Growing concerns over the well-being of China’s elderly population prompted a proposal by the Civil Affairs Ministry, that the law should require adult children to visit their elderly parents on a regular basis. Failure to do so would warrant grounds for legal action.
According to the New York Times, this proposal, submitted to China’s State Council last Monday, is a proposed amendment to the 1996 law on rights of the aged and may be considered by the National People’s Congress in March during it’s annual session.
The New York Times also reported that, Jing Jun, Sociology Professor at Tsinghua University said the national delegates are “rational enough”, and that the proposal is unlikely to pass. However, Ninie Wang, international director of the Gerontological Society of China, stands in favor of the proposal and believes that the society needs to be more considerate and “give the elderly more care and attention.”
Cause for alarm lies in the suicide rates among the elderly population in China, which ranks third in the World, behind South Korea and Taiwan. According to research done by Jun, suicide rates for people living in cities, ages 70-74, tripled between 2002 and 2009. Shifts in the familial structure and values have left the elderly population feeling lonely and forgotten as their children relocate and adopt different values.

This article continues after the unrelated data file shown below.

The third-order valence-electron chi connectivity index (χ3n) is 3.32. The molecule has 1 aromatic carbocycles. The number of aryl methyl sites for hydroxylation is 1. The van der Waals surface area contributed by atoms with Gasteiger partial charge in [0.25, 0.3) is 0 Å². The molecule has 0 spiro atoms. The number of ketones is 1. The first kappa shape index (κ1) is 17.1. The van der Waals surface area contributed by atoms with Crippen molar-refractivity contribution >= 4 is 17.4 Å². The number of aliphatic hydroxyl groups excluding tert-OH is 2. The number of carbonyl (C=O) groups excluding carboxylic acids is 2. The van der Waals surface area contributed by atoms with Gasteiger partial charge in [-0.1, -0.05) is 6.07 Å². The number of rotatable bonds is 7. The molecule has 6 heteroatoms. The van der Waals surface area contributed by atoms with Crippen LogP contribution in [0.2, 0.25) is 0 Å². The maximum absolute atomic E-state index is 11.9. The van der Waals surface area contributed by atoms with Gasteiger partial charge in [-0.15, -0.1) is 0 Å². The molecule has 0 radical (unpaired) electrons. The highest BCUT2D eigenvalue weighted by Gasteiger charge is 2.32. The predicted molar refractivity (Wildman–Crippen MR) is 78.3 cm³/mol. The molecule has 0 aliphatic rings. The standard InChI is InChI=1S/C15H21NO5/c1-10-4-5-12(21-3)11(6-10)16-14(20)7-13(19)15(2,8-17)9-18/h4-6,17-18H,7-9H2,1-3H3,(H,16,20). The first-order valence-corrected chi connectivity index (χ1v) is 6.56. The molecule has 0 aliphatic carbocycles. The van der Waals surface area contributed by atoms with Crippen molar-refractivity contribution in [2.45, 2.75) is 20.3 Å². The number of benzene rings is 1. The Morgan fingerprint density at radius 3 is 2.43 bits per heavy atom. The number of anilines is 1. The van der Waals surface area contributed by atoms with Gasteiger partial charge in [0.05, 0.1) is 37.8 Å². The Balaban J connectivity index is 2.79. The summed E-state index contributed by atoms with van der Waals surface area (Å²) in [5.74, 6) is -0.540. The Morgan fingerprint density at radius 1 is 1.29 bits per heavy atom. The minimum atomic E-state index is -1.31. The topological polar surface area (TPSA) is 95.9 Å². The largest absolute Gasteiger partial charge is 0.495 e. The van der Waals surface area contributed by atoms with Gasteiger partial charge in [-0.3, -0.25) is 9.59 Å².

The details for regulation of the proposed law have not been released and the specifics for how often the visits would need to take place is unclear. Although this law has the best interests of the elderly population in mind, I believe it unrealistic to order adult children to visit their parents, and I don’t believe you can place a mandate on how close a family should be.
According to The New York Times, the amendment also discusses the need for additional facilities, community care and in-home services for the elder population and instead of attempting to stretch into the relationships of these families, the law should focus on these tangible services.